Fortunately, nurses are usually well-prepared. “Nurses, by their calling, have a set of innate behaviors of putting people and solutions to the front,” says Allen. “It is a team spirit, not an individual-only spirit. That is key to the success of multidisciplinary patient care.”
People come to nursing with a big heart and a desire to help others, and it serves them well in collaborative environments where they have to work together to find the solutions, she adds.
Allen notes that being successful in nurse planning requires emotional intelligence, meaning the ability to understand and have a sense of another person’s views. To achieve success in planning means being a team player, using that emotional intelligence to understand the interplay between various personalities and departments, and working in a collaborative manner to solve regulatory and other issues, she says.
Minority nurses who work in planning can also help bridge multicultural gaps. Multicultural environments are a challenge to blend and the goal is to bring out the best attributes, says Allen.
“We serve patients from many backgrounds and having a diverse staff allows us to better anticipate and understand their cultural needs,” notes Williams.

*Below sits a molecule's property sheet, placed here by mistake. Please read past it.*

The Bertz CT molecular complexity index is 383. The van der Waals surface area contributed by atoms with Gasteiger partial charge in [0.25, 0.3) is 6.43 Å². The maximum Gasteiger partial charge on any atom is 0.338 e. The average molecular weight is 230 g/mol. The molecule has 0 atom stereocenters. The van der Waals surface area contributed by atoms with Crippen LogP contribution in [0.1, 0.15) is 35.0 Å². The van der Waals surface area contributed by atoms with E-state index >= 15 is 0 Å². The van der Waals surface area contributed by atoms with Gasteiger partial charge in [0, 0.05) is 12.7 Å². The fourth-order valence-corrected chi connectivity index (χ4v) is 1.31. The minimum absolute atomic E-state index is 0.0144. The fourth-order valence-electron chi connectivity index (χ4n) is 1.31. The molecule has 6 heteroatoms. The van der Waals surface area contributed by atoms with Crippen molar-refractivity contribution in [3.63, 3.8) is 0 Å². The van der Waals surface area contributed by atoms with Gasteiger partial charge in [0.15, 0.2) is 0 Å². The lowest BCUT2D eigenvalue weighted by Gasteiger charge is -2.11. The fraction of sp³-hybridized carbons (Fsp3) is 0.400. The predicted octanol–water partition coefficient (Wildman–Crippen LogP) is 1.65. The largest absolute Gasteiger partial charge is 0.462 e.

Soft skills are necessary in higher levels of planning, but practical experience is also important, explains Totten. “One thing you can never take away from a nurse is her clinical skills. It’s handy when you’re working in a clinical setting. The more you move up in your career, [the more] those clinical skills are key.”
It all comes down to ensuring that staff members have the correct resources to care for patients, says Allen. Providing the right resources allows the staff to provide strong patient care. “Staff who do not have to worry about resources and administration support provide great customer service,” she adds.
The Career Path
Minority nurses who want to work with hospital administrators, or who want to be in administration themselves, have multiple options.
“The best thing about the profession of nursing is you can pretty much take any path. You can be in a clinical track and still move up to administration. There is also the education track, nurse practitioner track, and advanced practice nursing,” says Totten. “All these elements can secure you a good position in administration.”
Totten’s own background is as a clinical nurse specialist, but she emphasizes there are many ways to advance.
As a first step, Burnette suggests becoming a bachelor’s-prepared nurse. “They have the four-year preparation that includes handling more professional issues and critical thinking,” she explains. “The classes prepare you to be in a leadership role.”
But you should also have your sights set on earning a master’s degree. “Years of experience on the nursing unit are critical, but I would strongly recommend to anyone that is interested in this path to pursue an advanced degree in nursing,” says Williams.